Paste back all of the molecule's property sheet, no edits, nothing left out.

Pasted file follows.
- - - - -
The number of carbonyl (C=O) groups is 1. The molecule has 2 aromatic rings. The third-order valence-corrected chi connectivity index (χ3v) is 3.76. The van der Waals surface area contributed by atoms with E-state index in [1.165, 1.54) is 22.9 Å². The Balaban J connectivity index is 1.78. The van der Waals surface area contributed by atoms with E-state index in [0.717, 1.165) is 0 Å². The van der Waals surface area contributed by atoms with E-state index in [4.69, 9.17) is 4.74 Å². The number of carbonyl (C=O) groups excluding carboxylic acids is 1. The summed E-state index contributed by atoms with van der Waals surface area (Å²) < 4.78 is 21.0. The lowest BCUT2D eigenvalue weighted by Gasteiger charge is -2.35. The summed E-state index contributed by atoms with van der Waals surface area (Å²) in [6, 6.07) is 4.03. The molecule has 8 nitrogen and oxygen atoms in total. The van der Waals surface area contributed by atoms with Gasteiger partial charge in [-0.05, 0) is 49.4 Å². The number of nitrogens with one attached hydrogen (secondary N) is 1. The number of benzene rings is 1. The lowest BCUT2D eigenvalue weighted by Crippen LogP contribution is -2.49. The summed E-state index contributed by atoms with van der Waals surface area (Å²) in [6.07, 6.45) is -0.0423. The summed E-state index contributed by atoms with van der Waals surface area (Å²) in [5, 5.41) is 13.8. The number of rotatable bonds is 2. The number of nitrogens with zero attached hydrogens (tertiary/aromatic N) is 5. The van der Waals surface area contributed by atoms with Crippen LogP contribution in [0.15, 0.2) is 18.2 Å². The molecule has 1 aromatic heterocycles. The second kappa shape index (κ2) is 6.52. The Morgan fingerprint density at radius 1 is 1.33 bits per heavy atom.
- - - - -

The number of carbonyl (C=O) groups is 1. The molecule has 2 aromatic rings. The third-order valence-corrected chi connectivity index (χ3v) is 3.76. The van der Waals surface area contributed by atoms with E-state index in [1.165, 1.54) is 22.9 Å². The Balaban J connectivity index is 1.78. The van der Waals surface area contributed by atoms with E-state index in [0.717, 1.165) is 0 Å². The van der Waals surface area contributed by atoms with E-state index in [4.69, 9.17) is 4.74 Å². The number of carbonyl (C=O) groups excluding carboxylic acids is 1. The summed E-state index contributed by atoms with van der Waals surface area (Å²) < 4.78 is 21.0. The lowest BCUT2D eigenvalue weighted by Gasteiger charge is -2.35. The summed E-state index contributed by atoms with van der Waals surface area (Å²) in [6, 6.07) is 4.03. The molecule has 8 nitrogen and oxygen atoms in total. The van der Waals surface area contributed by atoms with Gasteiger partial charge in [-0.05, 0) is 49.4 Å². The number of nitrogens with one attached hydrogen (secondary N) is 1. The number of benzene rings is 1. The lowest BCUT2D eigenvalue weighted by Crippen LogP contribution is -2.49. The summed E-state index contributed by atoms with van der Waals surface area (Å²) in [6.07, 6.45) is -0.0423. The summed E-state index contributed by atoms with van der Waals surface area (Å²) in [5, 5.41) is 13.8. The number of rotatable bonds is 2. The number of nitrogens with zero attached hydrogens (tertiary/aromatic N) is 5. The van der Waals surface area contributed by atoms with Crippen LogP contribution in [0.15, 0.2) is 18.2 Å². The molecule has 1 aromatic heterocycles. The second kappa shape index (κ2) is 6.52. The Morgan fingerprint density at radius 1 is 1.33 bits per heavy atom.